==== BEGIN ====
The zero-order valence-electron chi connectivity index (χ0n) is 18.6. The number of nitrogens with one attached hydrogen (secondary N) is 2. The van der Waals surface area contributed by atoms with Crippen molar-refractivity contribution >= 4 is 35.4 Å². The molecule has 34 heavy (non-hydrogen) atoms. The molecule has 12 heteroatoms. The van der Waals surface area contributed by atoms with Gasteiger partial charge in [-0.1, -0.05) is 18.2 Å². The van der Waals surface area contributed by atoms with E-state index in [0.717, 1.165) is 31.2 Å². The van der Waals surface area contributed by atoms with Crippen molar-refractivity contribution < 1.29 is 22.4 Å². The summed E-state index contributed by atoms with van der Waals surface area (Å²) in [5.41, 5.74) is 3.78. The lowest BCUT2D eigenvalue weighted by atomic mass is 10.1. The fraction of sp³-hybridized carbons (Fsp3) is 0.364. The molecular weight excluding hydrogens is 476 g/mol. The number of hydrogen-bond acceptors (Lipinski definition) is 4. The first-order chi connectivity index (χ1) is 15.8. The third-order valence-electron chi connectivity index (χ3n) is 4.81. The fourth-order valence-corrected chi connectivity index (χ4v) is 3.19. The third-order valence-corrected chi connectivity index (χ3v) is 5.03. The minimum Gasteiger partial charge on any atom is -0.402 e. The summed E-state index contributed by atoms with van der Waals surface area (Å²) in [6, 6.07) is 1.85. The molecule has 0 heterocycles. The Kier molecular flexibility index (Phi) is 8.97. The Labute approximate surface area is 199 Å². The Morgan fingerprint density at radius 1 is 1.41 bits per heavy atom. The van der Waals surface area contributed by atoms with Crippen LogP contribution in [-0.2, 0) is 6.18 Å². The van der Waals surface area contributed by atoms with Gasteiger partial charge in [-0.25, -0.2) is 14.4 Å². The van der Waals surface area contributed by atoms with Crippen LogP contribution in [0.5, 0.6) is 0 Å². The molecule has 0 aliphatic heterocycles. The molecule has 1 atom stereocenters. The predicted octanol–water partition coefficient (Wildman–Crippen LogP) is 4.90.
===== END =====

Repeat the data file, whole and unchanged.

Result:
The zero-order valence-electron chi connectivity index (χ0n) is 18.6. The number of nitrogens with one attached hydrogen (secondary N) is 2. The van der Waals surface area contributed by atoms with Crippen molar-refractivity contribution >= 4 is 35.4 Å². The molecule has 34 heavy (non-hydrogen) atoms. The molecule has 12 heteroatoms. The van der Waals surface area contributed by atoms with Gasteiger partial charge in [-0.1, -0.05) is 18.2 Å². The van der Waals surface area contributed by atoms with E-state index in [0.717, 1.165) is 31.2 Å². The van der Waals surface area contributed by atoms with Crippen molar-refractivity contribution < 1.29 is 22.4 Å². The summed E-state index contributed by atoms with van der Waals surface area (Å²) in [5.41, 5.74) is 3.78. The lowest BCUT2D eigenvalue weighted by atomic mass is 10.1. The fraction of sp³-hybridized carbons (Fsp3) is 0.364. The molecular weight excluding hydrogens is 476 g/mol. The number of hydrogen-bond acceptors (Lipinski definition) is 4. The first-order chi connectivity index (χ1) is 15.8. The third-order valence-electron chi connectivity index (χ3n) is 4.81. The fourth-order valence-corrected chi connectivity index (χ4v) is 3.19. The third-order valence-corrected chi connectivity index (χ3v) is 5.03. The minimum Gasteiger partial charge on any atom is -0.402 e. The summed E-state index contributed by atoms with van der Waals surface area (Å²) in [6, 6.07) is 1.85. The molecule has 0 heterocycles. The Kier molecular flexibility index (Phi) is 8.97. The Labute approximate surface area is 199 Å². The Morgan fingerprint density at radius 1 is 1.41 bits per heavy atom. The van der Waals surface area contributed by atoms with Crippen LogP contribution in [-0.2, 0) is 6.18 Å². The van der Waals surface area contributed by atoms with Gasteiger partial charge in [-0.25, -0.2) is 14.4 Å². The van der Waals surface area contributed by atoms with Crippen LogP contribution in [0.5, 0.6) is 0 Å². The molecule has 0 aliphatic heterocycles. The molecule has 1 atom stereocenters. The predicted octanol–water partition coefficient (Wildman–Crippen LogP) is 4.90.